September 11 – What do you remember?
An elementary school student wrote shortly after the terrorist attack: “Dear God: We hope there will be no war and no more plane crashes because we don’t want anybody to get hurt again!”
Encouragement: Following September 11, I remember the continual encouragement we all tried to provide for rescue workers, our military and anybody involved in helping others. I remember how Americans everywhere seemed to put their differences aside for the common cause of helping each other deal with tragedy.
Philip Yancey writes: The street was lined with New Yorkers waving banners with simple messages, “We love you. You’re our heroes. God bless you. Thank you.” The workers were running on that support as their vehicles ran on fuel. They had so little good news in a day. They faced a mountainously depressing task of removing tons and tons of twisted steel, compacted dirt, smashed equipment, broken glass. But every time they drove past the barricades they faced a line of fans cheering them on, like the tunnel of cheerleaders that football players run through, reminding them that an entire nation appreciated their service.
A portion of today’s Lectionary Passage from Romans 14:10-13 seems appropriate to remembering and encouragement.
So why do you condemn another believer? Why do you look down on another believer? Remember, we will all stand before the judgment seat of God. For the Scriptures say, “‘As surely as I live,’ says the LORD, ‘every knee will bend to me, and every tongue will confess and give praise to God.’” Yes, each of us will give a personal account to God. So let’s stop condemning each other. Decide instead to live in such a way that you will not cause another believer to stumble and fall.
Here is what stood out for me:
Why do you condemn another believer?
We will all stand before the judgment seat of God? Every knee will bend to me.
Instead, live in such a way that you will not cause another believer to stumble and fall.
Do not condemn.
We all stand before God.
Live so that you will not cause another to stumble and fall.
The basics of our faith and our witness as Christians seems to start here. Before we can tell our story, before we can witness our faith, before we can point out the shortcomings of another we must learn: Do not condemn. We all stand before God. Live so that you will not cause another to stumble and fall.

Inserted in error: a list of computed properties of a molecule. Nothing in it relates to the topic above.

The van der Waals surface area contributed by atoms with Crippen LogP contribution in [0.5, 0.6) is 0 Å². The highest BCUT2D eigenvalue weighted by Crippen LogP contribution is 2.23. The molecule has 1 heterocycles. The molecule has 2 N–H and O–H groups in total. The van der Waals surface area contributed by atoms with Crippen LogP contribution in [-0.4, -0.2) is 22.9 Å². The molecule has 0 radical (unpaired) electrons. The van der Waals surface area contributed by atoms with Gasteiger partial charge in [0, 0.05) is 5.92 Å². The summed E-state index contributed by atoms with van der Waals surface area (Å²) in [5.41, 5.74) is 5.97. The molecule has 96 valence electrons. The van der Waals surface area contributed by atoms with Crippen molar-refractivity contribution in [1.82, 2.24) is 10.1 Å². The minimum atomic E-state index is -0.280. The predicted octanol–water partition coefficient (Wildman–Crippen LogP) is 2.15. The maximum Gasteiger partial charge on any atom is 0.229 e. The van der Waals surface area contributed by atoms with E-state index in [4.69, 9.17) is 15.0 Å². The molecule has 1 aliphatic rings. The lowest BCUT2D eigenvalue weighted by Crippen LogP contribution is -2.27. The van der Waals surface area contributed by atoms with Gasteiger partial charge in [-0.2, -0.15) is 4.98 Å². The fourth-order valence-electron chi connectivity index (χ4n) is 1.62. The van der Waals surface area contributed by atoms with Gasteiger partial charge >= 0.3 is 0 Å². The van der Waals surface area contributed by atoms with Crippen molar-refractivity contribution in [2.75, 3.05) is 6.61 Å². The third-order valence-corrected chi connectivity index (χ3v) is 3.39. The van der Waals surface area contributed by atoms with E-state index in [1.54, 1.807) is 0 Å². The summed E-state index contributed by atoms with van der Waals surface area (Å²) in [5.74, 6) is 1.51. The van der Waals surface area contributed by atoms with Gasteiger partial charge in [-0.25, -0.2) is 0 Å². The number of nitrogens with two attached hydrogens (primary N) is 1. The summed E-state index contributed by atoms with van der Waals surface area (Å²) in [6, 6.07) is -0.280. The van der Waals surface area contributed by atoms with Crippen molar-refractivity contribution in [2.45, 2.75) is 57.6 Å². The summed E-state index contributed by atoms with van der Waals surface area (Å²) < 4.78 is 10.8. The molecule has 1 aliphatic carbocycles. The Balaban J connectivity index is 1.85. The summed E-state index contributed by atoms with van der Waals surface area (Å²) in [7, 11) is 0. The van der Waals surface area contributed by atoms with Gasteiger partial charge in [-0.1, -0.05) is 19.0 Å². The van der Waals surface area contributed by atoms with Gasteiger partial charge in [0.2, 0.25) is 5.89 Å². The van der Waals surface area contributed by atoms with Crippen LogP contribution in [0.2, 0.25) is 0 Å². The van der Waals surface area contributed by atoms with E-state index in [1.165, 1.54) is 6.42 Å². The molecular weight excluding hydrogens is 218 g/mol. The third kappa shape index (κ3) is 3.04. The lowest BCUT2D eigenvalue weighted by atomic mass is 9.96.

Here are others who remember September 11 and the lessons they learned:
“I thought this must be the end of the world. That evening we gathered at church for a prayer vigil and I saw people I don’t usually see on Sundays. Why does it take something so tragic to get people together for prayer? I feel a strong need to pray for our President and leaders.” Rita
“The days after September 11th were amazing; how one nation put everything aside to come together as one. Everyone looked at each other as equal. We were one nation under God! You thank God for every breath you take, for every opportunity to ask “how are you?” and wait to hear their response.” A.
“I wished so many times that I could tell everyone to slow down. On this day people really slowed down. So many people showed up at our church searching for hope, direction and comfort. This was a wakeup call.” Theresa
“As the day proceeded, I remember being outside with my father, looking up and thinking ‘how clear the sky was. It was a beautiful day! How could something so terrible and unspeakable be happening just hours from here?’ Over the years, I became numb to the bombings and killings happening in the Mid-East on the evening news. How arrogant of me! Now, I see the news differently.” Karen
“I wanted to hate the terrorists at first but through prayer I was able to learn about them and their concerns. If we could sit at a table and talk, I think we could learn to live side by side.” Unknown
“What is most important in my life? It is one thing to say you are a Christian but another to live the life Christ has given us. I want to be more and more like Jesus in all I say and do. Have I done that this year? God is with us in our pain and our sorrow. May we all surrender everything to Him?” Sue
“God is with us in our pain and our sorrow. May we surrender everything to him.”
Maybe that is the best response of all.